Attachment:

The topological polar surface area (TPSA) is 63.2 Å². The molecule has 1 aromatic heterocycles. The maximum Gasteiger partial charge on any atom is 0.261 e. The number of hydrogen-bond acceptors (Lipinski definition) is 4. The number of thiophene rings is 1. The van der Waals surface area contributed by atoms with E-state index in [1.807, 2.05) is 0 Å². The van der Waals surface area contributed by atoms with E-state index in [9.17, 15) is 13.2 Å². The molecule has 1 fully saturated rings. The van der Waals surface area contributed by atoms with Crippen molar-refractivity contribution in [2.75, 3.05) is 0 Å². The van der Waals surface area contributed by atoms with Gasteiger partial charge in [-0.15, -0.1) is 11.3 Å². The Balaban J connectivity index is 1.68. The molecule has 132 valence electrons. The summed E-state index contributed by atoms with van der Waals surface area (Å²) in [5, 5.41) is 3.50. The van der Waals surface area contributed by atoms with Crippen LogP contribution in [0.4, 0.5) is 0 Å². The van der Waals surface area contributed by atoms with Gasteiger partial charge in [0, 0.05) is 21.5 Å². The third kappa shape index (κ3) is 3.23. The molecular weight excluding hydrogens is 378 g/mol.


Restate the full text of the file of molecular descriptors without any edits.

The topological polar surface area (TPSA) is 63.2 Å². The molecule has 1 aromatic heterocycles. The maximum Gasteiger partial charge on any atom is 0.261 e. The number of hydrogen-bond acceptors (Lipinski definition) is 4. The number of thiophene rings is 1. The van der Waals surface area contributed by atoms with E-state index in [1.807, 2.05) is 0 Å². The van der Waals surface area contributed by atoms with E-state index in [9.17, 15) is 13.2 Å². The molecule has 1 fully saturated rings. The van der Waals surface area contributed by atoms with Crippen molar-refractivity contribution in [2.75, 3.05) is 0 Å². The van der Waals surface area contributed by atoms with Gasteiger partial charge in [-0.15, -0.1) is 11.3 Å². The Balaban J connectivity index is 1.68. The molecule has 132 valence electrons. The summed E-state index contributed by atoms with van der Waals surface area (Å²) in [5, 5.41) is 3.50. The van der Waals surface area contributed by atoms with Crippen LogP contribution in [0.4, 0.5) is 0 Å². The van der Waals surface area contributed by atoms with Gasteiger partial charge in [0, 0.05) is 21.5 Å². The third kappa shape index (κ3) is 3.23. The molecular weight excluding hydrogens is 378 g/mol.